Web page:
As president, Trump has frequently made false statements in public speeches and remarks. Trump uttered "at least one false or misleading claim per day on 91 of his first 99 days" in office according to The New York Times, and 1,318 total in his first 263 days in office according to the "Fact Checker" political analysis column of The Washington Post, which also wrote, "President Trump is the most fact-challenged politician that The Fact Checker has ever encountered ... the pace and volume of the president's misstatements means that we cannot possibly keep up." On Trump's 601st day in office, their tally exceeded 5,000 false or misleading claims, and it had risen to an average of 8.3 per day from 4.9 during his first 100 days in office. According to one study, the rate of false statements has increased, with the percentage of his words that are part of a false claim rising over the course of his presidency. In general, news organizations have been hesitant to label these statements as "lies".
“This is politics 101: Define your opponents before they can define themselves,” Jason Miller, a former top aide to Trump’s 2016 campaign, said in a recent interview. “For many of these top-flight Democratic presidential contenders, voters will learn far more about them from what President Trump says than what they have to say for the next year to 18 months.”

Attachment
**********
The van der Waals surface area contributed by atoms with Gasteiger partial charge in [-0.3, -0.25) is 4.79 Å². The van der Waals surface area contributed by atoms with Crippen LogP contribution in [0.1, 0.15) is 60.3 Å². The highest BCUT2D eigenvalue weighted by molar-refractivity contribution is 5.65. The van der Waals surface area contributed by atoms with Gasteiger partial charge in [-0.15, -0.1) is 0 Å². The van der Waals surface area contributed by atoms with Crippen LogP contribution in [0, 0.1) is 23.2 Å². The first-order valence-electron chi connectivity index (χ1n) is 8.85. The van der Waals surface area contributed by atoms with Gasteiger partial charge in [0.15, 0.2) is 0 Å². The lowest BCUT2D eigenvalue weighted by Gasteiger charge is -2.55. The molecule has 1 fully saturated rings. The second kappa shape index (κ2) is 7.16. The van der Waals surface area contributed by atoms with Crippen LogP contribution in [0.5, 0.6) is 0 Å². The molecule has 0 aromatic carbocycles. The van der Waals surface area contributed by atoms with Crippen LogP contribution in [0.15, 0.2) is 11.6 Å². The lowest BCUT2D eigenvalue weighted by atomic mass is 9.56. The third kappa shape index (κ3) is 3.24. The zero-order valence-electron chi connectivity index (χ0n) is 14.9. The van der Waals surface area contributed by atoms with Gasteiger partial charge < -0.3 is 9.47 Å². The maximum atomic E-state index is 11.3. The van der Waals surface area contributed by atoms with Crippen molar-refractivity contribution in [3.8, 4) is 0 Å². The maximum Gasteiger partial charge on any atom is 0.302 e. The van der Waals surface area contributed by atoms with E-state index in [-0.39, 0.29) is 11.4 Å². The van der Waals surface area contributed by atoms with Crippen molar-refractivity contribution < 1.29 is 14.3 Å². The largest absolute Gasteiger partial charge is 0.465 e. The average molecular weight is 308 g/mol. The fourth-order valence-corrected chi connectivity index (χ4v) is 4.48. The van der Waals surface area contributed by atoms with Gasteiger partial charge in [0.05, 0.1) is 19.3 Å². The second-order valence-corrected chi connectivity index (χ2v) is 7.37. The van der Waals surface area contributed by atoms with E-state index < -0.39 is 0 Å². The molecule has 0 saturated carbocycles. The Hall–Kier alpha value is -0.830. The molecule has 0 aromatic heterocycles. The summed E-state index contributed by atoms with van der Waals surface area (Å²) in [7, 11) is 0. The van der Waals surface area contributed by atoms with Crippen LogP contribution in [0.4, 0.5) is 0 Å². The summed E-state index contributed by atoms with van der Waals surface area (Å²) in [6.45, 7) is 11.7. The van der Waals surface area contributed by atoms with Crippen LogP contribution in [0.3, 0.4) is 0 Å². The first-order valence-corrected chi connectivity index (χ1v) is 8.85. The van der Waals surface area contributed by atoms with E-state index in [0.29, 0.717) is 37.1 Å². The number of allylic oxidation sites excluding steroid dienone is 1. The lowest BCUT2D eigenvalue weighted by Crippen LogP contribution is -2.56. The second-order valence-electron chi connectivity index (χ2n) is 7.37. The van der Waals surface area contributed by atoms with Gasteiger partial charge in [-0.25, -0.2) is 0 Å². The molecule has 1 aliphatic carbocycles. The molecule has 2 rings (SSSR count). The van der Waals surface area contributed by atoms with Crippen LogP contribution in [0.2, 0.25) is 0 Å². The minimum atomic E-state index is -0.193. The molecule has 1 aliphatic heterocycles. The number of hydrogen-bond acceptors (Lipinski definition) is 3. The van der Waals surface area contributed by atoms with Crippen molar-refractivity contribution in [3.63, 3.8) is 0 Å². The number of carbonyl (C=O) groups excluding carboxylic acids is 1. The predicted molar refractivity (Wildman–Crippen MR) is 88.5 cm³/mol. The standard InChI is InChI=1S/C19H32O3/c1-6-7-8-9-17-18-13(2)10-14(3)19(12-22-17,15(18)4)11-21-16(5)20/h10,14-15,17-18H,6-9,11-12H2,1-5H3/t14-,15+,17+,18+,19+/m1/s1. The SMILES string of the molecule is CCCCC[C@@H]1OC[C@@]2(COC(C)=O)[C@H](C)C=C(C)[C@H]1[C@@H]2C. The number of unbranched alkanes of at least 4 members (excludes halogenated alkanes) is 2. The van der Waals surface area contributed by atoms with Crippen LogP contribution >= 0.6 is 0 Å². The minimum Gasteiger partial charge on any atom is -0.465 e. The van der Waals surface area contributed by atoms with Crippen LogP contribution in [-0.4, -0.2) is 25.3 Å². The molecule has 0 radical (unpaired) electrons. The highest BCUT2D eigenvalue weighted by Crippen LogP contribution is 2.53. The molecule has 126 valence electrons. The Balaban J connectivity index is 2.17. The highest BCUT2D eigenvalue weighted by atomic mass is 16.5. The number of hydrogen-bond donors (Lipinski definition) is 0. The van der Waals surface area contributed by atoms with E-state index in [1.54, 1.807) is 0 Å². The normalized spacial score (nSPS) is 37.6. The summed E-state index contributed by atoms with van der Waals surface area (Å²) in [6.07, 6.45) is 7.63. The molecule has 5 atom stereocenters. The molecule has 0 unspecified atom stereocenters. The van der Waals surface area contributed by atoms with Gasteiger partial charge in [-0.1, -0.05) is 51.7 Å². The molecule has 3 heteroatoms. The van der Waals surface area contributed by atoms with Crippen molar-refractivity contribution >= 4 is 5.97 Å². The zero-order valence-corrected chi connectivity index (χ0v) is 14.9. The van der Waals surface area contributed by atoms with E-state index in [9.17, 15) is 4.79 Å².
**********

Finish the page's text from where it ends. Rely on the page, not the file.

Following Trump's controversial statements about illegal Mexican immigrants during his 2015 presidential campaign kickoff speech, NBC ended its business relationship with him, stating that it would no longer air the Miss Universe or Miss USA pageants on its networks. In September 2015, Trump bought NBC's share of the Miss Universe Organization and then sold the entire company to the WME/IMG talent agency.
Presidential approval ratings have shown Trump to be the least popular president in the history of modern opinion polling as of the start of his second year in office. Early polls have shown Trump trailing by a margin of 10–18 percent against several hypothetical Democratic candidates, including Bernie Sanders, Joe Biden, Cory Booker, Elizabeth Warren, and Kirsten Gillibrand. In 2018, the presidential reelection effort and the Congressional midterms both drew presidential campaign attention.